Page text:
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Basic for Orchid Transplanitng

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An orchid is a wonderful one-of-a kind gift you might have received, say for Mother's day. It is also a unique gift for many plant lovers. However, after months of enjoyment, the blooms come to an end. Now what? You could let it die and throw it away; or you can make it an addition to your indoor living plants.

Growing an orchid can be intimating for many who are not used to caring for tropical plants indoor. It is just like any indoor plant. It needs the right amount of TLC, basic care and knowledge. Your orchid will bring you the tropical joy years and years to come.

Today we are going to inspect the condition of a store bought plant and examine what is required for transplanting and reviving.

The right soil, type of planter and climate conditions is the key to success.  Orchids prefer daytime temperatures of 75 °F or more and nighttime temperatures of 65°F or more. The best spot is in indirect, bright light. Try to place them near a south or east-facing window.  Orchids like loose soil and a planter that allows roots to grow freely. There are many planters designed specifically for growing orchids.

Usually orchids will come in a plastic container with ample drainage on the bottom. They usually come with many blooms in place. After the flowers drop, you could leave the flower spike (or stem) intact, cut it back to a node, or remove it. We let the stem die out. DO NOT PANIC. It doesn't necessarily mean your plant is dying. As like other plants, you want this to happen for the plant to store all the energy for a strong root development and the next round of show stopper bloom.

As you can see the roots are impacted . This is a big NO NO for orchids, they want to breathe. The right orchid potting soil is a must. It tends to be more coarse to allow the root system to find its way to breathe and grow.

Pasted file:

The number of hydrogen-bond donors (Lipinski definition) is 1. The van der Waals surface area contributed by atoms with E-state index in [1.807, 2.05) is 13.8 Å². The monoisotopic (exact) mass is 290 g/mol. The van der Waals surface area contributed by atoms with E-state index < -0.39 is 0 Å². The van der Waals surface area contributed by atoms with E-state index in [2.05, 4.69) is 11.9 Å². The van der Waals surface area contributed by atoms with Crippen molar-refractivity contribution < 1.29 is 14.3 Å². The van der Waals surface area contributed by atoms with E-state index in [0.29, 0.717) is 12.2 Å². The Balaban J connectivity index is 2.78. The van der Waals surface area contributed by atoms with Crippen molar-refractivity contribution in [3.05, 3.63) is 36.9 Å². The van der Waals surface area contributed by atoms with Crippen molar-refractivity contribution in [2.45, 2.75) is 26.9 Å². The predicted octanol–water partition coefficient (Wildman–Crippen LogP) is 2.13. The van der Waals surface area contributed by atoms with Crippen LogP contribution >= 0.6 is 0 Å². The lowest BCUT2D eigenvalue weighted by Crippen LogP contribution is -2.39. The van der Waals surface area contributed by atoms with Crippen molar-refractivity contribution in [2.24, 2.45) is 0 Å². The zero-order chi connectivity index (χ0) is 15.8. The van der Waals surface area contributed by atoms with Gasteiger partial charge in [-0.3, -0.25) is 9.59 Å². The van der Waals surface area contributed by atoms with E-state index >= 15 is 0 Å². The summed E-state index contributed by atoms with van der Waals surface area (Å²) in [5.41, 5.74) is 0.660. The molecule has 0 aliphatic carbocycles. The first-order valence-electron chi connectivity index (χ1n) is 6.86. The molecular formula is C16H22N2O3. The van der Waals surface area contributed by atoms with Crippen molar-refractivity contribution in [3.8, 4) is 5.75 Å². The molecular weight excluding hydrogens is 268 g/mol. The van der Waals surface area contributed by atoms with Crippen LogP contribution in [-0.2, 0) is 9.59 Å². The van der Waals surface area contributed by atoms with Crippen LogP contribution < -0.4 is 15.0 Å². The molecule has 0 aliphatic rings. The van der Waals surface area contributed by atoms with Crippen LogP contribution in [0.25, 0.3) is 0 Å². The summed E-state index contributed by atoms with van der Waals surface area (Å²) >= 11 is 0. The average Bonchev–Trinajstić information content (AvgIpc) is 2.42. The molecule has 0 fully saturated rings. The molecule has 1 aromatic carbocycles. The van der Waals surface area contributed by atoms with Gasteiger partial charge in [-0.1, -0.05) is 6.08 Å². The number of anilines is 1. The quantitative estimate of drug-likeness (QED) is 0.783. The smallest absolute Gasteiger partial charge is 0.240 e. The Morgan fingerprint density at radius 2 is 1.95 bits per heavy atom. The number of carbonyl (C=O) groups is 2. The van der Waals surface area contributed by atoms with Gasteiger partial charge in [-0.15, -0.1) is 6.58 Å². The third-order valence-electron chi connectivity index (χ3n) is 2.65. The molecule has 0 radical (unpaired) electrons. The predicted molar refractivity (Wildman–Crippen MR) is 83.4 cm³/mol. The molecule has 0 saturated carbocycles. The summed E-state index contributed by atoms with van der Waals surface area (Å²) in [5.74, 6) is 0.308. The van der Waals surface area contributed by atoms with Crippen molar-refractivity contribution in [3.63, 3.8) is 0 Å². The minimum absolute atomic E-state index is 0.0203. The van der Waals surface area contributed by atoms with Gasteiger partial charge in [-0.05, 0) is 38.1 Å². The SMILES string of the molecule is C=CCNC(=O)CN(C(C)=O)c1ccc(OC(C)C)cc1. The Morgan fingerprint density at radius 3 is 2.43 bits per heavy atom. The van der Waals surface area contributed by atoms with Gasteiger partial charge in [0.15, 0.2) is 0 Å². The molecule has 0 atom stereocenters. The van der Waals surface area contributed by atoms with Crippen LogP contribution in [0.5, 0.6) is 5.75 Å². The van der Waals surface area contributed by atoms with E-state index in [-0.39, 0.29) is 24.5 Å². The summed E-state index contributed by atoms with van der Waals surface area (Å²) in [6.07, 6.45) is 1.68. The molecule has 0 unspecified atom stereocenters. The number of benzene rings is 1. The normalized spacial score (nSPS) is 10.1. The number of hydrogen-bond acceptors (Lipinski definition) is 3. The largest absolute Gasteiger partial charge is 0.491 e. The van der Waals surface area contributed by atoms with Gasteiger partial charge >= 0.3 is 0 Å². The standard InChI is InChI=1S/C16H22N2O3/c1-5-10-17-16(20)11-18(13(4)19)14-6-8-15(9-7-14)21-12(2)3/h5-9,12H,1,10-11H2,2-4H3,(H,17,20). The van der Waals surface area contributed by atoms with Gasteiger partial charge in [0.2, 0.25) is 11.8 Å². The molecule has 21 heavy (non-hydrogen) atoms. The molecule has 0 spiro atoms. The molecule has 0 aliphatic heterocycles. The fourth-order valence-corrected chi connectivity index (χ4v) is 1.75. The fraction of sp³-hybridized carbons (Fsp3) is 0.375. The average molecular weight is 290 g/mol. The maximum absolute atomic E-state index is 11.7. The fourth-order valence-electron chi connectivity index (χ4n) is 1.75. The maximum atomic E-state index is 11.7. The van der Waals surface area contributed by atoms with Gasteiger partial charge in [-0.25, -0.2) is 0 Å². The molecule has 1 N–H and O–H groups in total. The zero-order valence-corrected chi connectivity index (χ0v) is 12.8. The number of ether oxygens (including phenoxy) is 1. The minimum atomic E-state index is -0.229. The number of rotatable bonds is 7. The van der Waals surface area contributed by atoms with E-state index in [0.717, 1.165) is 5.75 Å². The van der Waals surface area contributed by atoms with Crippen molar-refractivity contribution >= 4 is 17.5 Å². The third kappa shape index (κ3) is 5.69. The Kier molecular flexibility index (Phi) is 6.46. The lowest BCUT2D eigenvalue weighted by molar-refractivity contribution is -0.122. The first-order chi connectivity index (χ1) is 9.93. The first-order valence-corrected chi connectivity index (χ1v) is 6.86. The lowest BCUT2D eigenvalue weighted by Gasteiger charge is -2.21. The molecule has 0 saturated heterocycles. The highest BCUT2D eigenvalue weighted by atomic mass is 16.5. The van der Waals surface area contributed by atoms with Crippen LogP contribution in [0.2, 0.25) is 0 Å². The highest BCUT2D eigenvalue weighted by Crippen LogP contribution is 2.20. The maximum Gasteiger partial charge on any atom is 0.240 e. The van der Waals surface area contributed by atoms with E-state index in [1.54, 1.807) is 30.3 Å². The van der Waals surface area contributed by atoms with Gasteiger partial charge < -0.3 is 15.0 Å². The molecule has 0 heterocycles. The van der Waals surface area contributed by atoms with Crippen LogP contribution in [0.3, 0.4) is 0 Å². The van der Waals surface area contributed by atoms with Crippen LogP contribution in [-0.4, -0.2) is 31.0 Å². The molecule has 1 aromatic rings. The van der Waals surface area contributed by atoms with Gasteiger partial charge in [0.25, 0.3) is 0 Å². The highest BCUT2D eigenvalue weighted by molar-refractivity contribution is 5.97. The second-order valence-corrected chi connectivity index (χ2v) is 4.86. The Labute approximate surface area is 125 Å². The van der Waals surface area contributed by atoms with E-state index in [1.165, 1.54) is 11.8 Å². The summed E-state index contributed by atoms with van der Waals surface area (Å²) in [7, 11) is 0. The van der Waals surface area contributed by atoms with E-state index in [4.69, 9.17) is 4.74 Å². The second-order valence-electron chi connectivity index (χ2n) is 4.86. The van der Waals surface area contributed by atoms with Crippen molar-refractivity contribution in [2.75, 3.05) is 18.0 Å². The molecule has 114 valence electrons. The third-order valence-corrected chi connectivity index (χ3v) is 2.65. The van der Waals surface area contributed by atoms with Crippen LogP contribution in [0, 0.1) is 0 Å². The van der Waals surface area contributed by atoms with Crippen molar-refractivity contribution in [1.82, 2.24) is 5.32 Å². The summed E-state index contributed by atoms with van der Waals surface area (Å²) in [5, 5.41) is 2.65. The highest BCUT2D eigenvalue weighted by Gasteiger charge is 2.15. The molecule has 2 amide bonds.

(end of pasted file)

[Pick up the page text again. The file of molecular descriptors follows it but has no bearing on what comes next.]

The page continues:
Loosen up all the soil and the compacted moss that suffocate the root system. Inspect and cut off dry and dead roots. It will feel like old dry paper, If the root is firm, you can leave it be. You should make sure the prunner or scissors are clean to avoid fungus getting into the roots. If the roots are dry you can spray it with water to determine which need to be removed. Even though some might look yellow. If it is firm, you can leave it.

It is ideal especially for beginners to keep the orchid in a transpaprent liner so you can keep an eye out for how the root will develop. It is also intriguing to see it grow. We decided to keep the previous container since it wasn't too overgrown but we will make adjustments. Clean it thoroughly, heat up a good size nail to punch the holes around container big enough for the root to escape (beware the nail might get hot. Wear a kitchen mitten or use pliers to hold the nail.)

Repot with a specialized Orchid Potting Mix. Once it's done, you can soak the container in luke warm water about 3/4 full and let it sit a little less than hour for the root to soak up water (do not use salt softened or distilled water. ) Let it dry. Avoid overwatering. Constant wetness will cause the roots to rot. It is recommended not to water the orchid from the top.

You can try a "humidity tray" method where the pot is placed on pebbles above the water line. This helps to insure that the base of the pot is not immersed in water, increases humidity for the plant and provides some air circulation under the pot.

Now you just have to wait and be patient. Depending on the variety, the reblooming time may vary. Orchids spend a period of their life cycle dormant or resting. Dormant orchids usually lose their flowers and leaves in the winter months to prepare for blooming in the spring and summer.

Be sure to grab orchid food and feed at your local Sutherlands to keep your orchid happy and healthy.


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